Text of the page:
Aid under attack

Briefing: Boko Haram and humanitarian access

Naomi Cohen

Freelance journalist based in Istanbul

Few aid agencies operate in Nigeria’s volatile Borno State, where a faction of extremist group Boko Haram executed Hauwa Liman, 24, this week. A midwife with the International Committee of the Red Cross (ICRC), her killing underscores the dangers faced by humanitarian groups serving civilians in the region.

Liman was one of three local aid workers kidnapped in the town of Rann in March by the Islamic State West Africa Province (ISWAP), a splinter group of Boko Haram. Another ICRC employee, Saifura Hussaini Khorsa, was killed last month. The third woman, Alice Loksha, a nurse with Unicef, is still being held. During the March raid, at least four other humanitarian workers were killed, causing the UN and Médecins Sans Frontières to withdraw staff.

The ICRC is known for its caution when deploying workers in conflict areas. But the Aid Worker Security Database listed Nigeria as the fifth most dangerous country for humanitarians last year.  

Boko Haram has been launching attacks in the area since 2009, ranging from suicide bombs to raids to kidnapping women and children. The group says its goal is to overthrow a corrupt state and swap Western education for Islamic law. Clashes with the military, whose tactics have drawn criticism, have killed more than 20,000 people and displaced 2.5 million.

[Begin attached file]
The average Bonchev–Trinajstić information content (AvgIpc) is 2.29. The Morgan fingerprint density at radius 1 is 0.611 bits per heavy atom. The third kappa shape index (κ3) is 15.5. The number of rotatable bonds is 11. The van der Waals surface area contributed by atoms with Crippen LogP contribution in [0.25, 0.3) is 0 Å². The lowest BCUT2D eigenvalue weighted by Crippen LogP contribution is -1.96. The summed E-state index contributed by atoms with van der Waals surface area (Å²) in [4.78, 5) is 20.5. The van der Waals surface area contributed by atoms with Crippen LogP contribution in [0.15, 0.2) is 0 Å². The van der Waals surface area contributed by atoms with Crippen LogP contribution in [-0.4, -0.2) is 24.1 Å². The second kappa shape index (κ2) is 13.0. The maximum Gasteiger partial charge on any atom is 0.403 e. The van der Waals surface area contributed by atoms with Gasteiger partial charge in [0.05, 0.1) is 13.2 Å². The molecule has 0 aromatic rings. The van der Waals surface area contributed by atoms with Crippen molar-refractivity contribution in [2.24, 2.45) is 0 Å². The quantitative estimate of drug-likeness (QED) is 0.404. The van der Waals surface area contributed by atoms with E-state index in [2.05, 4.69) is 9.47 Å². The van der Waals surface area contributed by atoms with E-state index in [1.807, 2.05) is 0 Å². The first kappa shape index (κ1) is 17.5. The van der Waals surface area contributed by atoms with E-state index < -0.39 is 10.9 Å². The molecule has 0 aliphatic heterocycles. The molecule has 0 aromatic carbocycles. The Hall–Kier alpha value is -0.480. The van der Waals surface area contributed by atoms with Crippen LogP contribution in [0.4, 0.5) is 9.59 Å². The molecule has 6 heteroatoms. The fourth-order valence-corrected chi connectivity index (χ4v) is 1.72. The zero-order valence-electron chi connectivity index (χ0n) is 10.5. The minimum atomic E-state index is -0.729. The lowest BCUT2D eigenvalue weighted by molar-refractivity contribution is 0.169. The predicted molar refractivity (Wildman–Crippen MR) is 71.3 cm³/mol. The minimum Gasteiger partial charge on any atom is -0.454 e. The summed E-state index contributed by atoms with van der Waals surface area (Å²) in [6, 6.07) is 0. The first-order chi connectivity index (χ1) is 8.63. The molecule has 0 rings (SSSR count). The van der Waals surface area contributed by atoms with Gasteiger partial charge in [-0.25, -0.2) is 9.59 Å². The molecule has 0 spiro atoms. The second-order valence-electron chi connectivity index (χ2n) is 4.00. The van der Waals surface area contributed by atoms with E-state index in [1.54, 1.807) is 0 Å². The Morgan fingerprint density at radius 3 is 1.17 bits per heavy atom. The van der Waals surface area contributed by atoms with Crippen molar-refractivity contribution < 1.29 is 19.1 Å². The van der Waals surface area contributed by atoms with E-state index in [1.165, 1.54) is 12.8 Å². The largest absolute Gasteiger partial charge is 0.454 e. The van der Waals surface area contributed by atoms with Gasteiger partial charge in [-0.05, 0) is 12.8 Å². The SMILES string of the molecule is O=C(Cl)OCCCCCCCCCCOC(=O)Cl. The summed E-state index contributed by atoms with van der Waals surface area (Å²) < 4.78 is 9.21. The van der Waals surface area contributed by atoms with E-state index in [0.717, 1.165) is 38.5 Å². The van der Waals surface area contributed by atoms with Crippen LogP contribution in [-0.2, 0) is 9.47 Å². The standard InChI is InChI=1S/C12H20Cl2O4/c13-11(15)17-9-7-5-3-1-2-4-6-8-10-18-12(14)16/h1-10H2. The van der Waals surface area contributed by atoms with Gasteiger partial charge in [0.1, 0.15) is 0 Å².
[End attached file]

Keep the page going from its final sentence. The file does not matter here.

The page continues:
The region is under tight government control, and aid workers struggle to serve the 7.7 million people in need of assistance in the worst-affected areas. That number continues to grow as the conflict spreads into parts of Cameroon and Niger. Meanwhile, humanitarian access to Boko Haram-controlled areas is still limited as these are largely inaccessible to outsiders.

Across Borno State, local and international organisations are investing in projects for deradicalisation, peace building, and reconciliation - both to help Nigerians heal and to prevent the situation from getting worse.

Boko Haram had previously targeted aid workers before the raid in March and bombed camps for internally displaced people (IDP), which typically have a heavy military presence. But this appears to be the first time ISWAP has executed aid workers after demands for ransom failed to be met.

Speaking after Khorsa’s death last month, Edward Kallon, the UN humanitarian coordinator in Nigeria, said: “This incident demonstrates the severe challenges that Nigeria continues to face, but will not deter the international community from providing aid to millions of Nigerians caught up in the conflict in the northeast.”

The UN humanitarian affairs office (OCHA) estimates there are about 3,000 aid workers on the ground in the north-east, most of them Nigerian nationals. Local employees like Liman and Khorsa often face compounded dangers; globally, local staff comprise about 80 percent of aid workers killed, kidnapped, and seriously wounded. In a statement released after the killings, ISWAP said they had targeted the women because they considered them “apostates” for working with non-Muslim aid agencies.

Rann, a remote town near Borno’s state capital Maiduguri, is the site of an accidental airstrike by the Nigerian military, which last year mistook an IDP camp there for a Boko Haram base. Dozens of people were killed.

 

* CORRECTION: An earlier version of this article wrongly stated: "The UN humanitarian affairs office (OCHA) has about 3,000 aid workers on the ground." OCHA is the source for an estimate of 3,000 aid workers in the north-east. 

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